(Bible quotation courtesy

Tuesday, December 05, 2006

He Still Comes

As part of our Advent celebrations, my family is reading aloud The End of the Spear, the account of how Jesus' coming to the Waodani people of the Amazon is transforming their culture.

Steve Saint, the son of one of the five missionaries killed by the Waodani in the Through Gates of Splendor massacre in the '50's, tells how his second-generation family was invited by the Waodani to help them learn how to interface with the modern world. Though Saint's style is unsentimental, the tale is incredibly moving.

I was struck with his concern to encourage the Waodani to take up responsibility for themselves and to take initiative to produce their own economy, to provide their own tribal leadership, etc. He walked the fine line of showing them the way and then getting out of the way, lest they become just another exploitable welfare-state waif tribe.

I found it very encouraging for times when I feel deserted by God, who could make everything alright for me. Isn't this what God is doing for us? He has shown us the way to holiness, to sanctification, to becomming more and more conformed to His image, and then He has left us with the subtle 'radio contact' of the Holy Spirit - so that we won't become Heaven's welfare cases. So that we will be able to take our places among the strong, shining ones we admire among His saints.

(I-TEC is the "Indigenous Peoples' Technology and Education Center", an organization creatied by Steve Saint and the Waodani to help other tribal peoples enter the 21st century without entering a slave-like dependency on first-world peoples.)

Monday, December 04, 2006

Foolish Virgins

"One response was given by the innkeeper when Mary and Joseph wanted to find a room where the Child could be born. The innkeeper was not hostile; he was not opposed to them, but his inn was crowded; his hands were full; his mind was preoccupied. This is the answer that millions are giving today. Like a Bethlehem innkeeper, they cannot find room for Christ. All the accommodations in their hearts are already taken up by other crowding interests. Their response is not atheism. It is not defiance. It is preoccupation and the feeling of being able to get on reasonably well without Christianity."
~ Billy Graham

Reflecting further on the first Advent reading, it becomes evident that the foolish virgins were a good illustration of the attitude Dr. Graham describes. Why did their lamps go out? Because they had no reserve of oil.

And why didn't they have extra oil for their lamps? Because they hadn't taken the time to seek out the oil merchant. They had thought they could get along reasonably well with the old supply, the cultural norm, whatever had been passed along to them by their parents. They never made preparation for testing or trials.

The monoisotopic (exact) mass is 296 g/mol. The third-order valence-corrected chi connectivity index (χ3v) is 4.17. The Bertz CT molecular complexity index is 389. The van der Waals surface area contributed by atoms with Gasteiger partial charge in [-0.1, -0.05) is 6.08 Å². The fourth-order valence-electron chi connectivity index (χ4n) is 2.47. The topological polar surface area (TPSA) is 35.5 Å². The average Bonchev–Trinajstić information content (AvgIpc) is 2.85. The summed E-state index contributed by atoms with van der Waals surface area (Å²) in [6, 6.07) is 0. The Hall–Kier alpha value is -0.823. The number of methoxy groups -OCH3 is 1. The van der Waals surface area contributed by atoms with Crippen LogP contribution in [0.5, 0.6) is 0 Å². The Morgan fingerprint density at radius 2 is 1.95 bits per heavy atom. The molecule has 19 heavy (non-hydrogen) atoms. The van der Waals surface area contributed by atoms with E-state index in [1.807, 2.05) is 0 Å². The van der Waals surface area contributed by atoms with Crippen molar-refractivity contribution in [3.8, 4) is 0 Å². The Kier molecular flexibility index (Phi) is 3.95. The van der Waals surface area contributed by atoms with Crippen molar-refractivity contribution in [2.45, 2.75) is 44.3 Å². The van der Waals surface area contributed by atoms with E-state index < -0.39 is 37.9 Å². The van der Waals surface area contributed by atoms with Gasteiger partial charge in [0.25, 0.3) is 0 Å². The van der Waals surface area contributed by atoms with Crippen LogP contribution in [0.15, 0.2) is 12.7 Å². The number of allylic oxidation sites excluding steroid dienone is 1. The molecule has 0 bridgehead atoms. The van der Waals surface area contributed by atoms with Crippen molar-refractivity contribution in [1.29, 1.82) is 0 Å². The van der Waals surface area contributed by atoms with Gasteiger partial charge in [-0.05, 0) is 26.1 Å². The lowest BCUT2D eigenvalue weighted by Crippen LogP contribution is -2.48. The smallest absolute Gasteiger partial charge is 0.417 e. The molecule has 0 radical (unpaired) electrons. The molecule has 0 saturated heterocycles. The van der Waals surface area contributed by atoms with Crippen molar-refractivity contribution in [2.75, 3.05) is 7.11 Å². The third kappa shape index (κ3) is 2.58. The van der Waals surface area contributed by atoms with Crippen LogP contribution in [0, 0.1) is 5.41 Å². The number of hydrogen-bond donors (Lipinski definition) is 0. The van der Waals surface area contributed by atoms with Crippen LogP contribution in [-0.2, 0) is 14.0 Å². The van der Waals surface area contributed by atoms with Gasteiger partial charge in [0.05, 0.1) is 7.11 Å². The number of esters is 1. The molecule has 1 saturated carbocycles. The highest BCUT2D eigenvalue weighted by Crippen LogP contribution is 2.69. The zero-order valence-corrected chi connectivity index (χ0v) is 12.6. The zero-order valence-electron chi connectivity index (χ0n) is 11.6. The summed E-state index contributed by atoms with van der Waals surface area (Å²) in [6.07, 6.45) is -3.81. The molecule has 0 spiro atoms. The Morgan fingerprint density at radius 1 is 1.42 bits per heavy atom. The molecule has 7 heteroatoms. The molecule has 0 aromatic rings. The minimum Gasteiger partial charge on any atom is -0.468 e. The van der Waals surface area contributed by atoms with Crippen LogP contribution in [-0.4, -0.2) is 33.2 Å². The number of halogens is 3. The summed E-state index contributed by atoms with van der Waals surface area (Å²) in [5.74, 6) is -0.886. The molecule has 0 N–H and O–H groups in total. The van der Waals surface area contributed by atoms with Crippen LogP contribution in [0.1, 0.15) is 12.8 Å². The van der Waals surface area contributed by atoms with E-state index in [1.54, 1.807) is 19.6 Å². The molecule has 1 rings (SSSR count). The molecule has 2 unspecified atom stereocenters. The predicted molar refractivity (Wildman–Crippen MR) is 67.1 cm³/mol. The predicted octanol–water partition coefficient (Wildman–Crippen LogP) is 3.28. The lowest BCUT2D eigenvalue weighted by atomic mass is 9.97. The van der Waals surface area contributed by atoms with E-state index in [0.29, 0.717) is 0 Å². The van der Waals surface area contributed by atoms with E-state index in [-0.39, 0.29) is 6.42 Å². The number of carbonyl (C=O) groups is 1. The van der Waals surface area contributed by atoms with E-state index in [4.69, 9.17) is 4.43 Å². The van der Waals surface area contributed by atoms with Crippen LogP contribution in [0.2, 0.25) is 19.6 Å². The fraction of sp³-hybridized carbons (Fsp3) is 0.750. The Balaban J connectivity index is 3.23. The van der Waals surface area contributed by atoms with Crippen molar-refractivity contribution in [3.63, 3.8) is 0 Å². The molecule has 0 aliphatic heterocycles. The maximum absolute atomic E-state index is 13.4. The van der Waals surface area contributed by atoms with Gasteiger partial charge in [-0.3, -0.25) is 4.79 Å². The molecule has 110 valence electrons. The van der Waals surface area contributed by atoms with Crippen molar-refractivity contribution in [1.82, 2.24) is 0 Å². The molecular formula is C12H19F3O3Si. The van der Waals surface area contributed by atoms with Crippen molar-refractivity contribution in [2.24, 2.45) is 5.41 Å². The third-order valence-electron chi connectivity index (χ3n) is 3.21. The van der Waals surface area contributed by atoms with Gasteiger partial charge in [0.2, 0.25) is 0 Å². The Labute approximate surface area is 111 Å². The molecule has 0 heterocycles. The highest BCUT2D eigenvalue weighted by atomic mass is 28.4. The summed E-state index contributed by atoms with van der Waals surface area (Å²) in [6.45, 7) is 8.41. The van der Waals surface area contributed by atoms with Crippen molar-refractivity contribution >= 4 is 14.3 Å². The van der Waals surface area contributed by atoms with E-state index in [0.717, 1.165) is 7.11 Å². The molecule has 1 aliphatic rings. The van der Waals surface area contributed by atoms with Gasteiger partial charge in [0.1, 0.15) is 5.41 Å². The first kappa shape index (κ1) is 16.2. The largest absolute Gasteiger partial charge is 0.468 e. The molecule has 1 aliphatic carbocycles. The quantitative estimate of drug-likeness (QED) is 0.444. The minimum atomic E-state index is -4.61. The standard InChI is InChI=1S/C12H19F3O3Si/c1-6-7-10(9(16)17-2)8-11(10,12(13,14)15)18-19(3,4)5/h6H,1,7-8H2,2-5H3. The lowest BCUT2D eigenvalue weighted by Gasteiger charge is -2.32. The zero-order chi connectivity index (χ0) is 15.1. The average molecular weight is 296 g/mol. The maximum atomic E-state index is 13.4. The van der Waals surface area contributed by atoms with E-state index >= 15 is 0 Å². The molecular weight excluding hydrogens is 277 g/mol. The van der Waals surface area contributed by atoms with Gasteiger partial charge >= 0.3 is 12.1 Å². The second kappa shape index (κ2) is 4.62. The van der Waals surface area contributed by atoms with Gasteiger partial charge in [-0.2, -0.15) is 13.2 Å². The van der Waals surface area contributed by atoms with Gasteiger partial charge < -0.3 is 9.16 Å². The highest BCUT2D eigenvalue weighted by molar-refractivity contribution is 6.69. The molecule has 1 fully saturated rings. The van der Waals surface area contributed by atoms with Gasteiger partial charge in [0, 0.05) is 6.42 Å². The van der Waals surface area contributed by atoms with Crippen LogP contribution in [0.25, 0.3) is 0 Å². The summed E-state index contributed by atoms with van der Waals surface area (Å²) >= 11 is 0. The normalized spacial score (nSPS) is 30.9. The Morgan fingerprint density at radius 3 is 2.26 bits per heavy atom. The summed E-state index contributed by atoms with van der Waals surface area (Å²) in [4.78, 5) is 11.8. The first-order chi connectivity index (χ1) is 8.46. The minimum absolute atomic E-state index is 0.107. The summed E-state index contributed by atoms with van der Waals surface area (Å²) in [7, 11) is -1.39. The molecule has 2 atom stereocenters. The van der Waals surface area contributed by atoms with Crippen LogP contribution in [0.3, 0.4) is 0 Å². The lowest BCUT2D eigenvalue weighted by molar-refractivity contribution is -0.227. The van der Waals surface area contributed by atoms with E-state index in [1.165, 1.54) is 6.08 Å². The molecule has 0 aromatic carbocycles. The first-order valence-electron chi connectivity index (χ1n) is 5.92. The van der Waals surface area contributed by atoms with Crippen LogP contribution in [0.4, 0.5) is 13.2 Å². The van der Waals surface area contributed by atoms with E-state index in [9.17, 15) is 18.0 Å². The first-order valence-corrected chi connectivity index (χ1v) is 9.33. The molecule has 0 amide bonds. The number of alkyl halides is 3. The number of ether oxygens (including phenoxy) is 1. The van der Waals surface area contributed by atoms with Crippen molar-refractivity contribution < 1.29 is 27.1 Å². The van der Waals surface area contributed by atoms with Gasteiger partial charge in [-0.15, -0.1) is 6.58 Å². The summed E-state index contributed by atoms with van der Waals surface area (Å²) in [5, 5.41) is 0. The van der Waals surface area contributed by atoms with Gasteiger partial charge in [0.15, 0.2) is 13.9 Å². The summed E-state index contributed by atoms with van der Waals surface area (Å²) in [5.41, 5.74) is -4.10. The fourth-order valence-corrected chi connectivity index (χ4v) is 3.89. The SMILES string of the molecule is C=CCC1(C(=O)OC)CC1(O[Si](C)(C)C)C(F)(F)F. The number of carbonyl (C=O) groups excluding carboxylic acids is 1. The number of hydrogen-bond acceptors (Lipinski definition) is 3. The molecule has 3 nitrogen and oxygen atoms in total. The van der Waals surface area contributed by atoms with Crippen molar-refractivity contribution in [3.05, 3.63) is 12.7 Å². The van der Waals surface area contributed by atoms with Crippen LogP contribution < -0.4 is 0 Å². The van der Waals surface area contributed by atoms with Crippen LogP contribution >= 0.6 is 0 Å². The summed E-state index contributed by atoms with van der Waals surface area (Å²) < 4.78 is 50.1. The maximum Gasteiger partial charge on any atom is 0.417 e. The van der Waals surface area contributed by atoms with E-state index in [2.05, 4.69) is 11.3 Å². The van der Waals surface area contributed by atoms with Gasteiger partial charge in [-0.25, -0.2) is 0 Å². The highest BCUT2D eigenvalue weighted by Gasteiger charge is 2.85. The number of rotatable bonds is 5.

They weren't hostile to the Bridegroom; they were waiting outside the Feast chamber just like the Wise Virgins. They had simply never made a personal connection with the One who could keep their flame alive.

Traditionally, Advent is a time for contemplation, but today we have made it a time that is so crammed with busy-ness that we don't even have time for family devotions. No wonder we are able to be so indifferent to the appeal of Christmas, to the invitation to a deeper experience!

This season at least, I am determined to clear my schedule enough to take time for those reflections that will replenish my lamp, so that my soul will still flame up when Christ is near.

Check here tomorrow for Redeeming the Time, the Scriptural springboard for the coming week's Advent celebrations, and then post, link and/or comment on Friday to share ideas for making these spiritual realities the vibrant source of your family's festivities!

Friday, December 01, 2006

Redeeming the Time: Waiting

"And the Bridegroom tarried..." (Mt. 25:1-13)

Waiting. It feels so unproductive, so helpless, often so hopeless. And yet God arranges our lives to that waiting is a large part of what we are called to do.

In the parable of the Wise & Foolish Virgins, these ladies are asked to wait in the dark for an unspecified length of time right on the doorstep of the party. The only sure thing is that the Bridegoom will come.

And we have this in common with the saints before the Incarnation, that we do not know when exactly to expect the One for whom we long, but we are asked to wait in the dark until then. We wait not only for the final coming of the Lord, when He will finish all the work He has in hand here, but also we wait for those small, personal Advents when He dispels some darkness within each of our hearts and invites us to commune with Him in some fresh intimacy.

I do not know what darkness engulfs you: sickness, poverty, business failures, separations, persecutions, mental instability, worry over children...But I do know that God rarely removes these things quickly or easily. And I know that, in His sovereign omnipotence, He could. And that knowledge increases my darkness.

So what is it about waiting that God values so much that He leaves us to suffer in the dark for so long? Well, according to this parable, waiting separates those who will remain faithful through darkness from those who won't. Waiting reveals those who have a personal connection to the oil merchant, the flame-giver, the Spirit. Waiting causes us to take the initiative seek the Spirit before we are tested, to establish a relationship with Him that will sustain us through the longest night. Waiting increases our longing for deliverance, for the pleasures that are in Jesus' company, for the revelations that the blazing light at the feast will show and that our little lamp wicks teach us to expect.

This Advent, as we light the first lonely candle on our dark Advent wreath, we will read this parable and ask for the Spirit's full supply of the 'oil of gladness' that sustained Jesus through the darkness of His sojourn with us, and that will surely sustain us through whatever midnight we are asked to watch. And we will brainstorm together ways to nourish the little flames of hope and anticipation God gives us particularly in the areas of our lives where we find the deepest darkness.